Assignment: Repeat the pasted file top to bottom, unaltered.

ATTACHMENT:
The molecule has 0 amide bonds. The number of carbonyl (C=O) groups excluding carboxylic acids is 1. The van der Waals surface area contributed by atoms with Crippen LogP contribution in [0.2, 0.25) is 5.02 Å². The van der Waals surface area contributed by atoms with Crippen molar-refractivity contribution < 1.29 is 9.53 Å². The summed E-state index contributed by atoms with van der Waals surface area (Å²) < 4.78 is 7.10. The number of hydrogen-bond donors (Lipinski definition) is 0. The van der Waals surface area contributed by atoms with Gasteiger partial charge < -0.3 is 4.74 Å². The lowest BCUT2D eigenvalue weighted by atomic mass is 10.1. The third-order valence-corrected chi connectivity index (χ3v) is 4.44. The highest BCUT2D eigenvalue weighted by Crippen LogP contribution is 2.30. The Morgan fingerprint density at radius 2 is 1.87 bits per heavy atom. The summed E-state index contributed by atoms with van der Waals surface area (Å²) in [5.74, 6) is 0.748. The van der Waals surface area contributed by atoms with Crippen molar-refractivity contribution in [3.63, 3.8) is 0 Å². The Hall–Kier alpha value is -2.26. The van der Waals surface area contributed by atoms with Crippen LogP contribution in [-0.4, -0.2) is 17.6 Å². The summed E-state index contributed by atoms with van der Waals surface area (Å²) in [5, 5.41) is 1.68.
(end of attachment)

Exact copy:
The molecule has 0 amide bonds. The number of carbonyl (C=O) groups excluding carboxylic acids is 1. The van der Waals surface area contributed by atoms with Crippen LogP contribution in [0.2, 0.25) is 5.02 Å². The van der Waals surface area contributed by atoms with Crippen molar-refractivity contribution < 1.29 is 9.53 Å². The summed E-state index contributed by atoms with van der Waals surface area (Å²) < 4.78 is 7.10. The number of hydrogen-bond donors (Lipinski definition) is 0. The van der Waals surface area contributed by atoms with Gasteiger partial charge < -0.3 is 4.74 Å². The lowest BCUT2D eigenvalue weighted by atomic mass is 10.1. The third-order valence-corrected chi connectivity index (χ3v) is 4.44. The highest BCUT2D eigenvalue weighted by Crippen LogP contribution is 2.30. The Morgan fingerprint density at radius 2 is 1.87 bits per heavy atom. The summed E-state index contributed by atoms with van der Waals surface area (Å²) in [5.74, 6) is 0.748. The van der Waals surface area contributed by atoms with Crippen molar-refractivity contribution in [3.63, 3.8) is 0 Å². The Hall–Kier alpha value is -2.26. The van der Waals surface area contributed by atoms with Crippen LogP contribution in [-0.4, -0.2) is 17.6 Å². The summed E-state index contributed by atoms with van der Waals surface area (Å²) in [5, 5.41) is 1.68.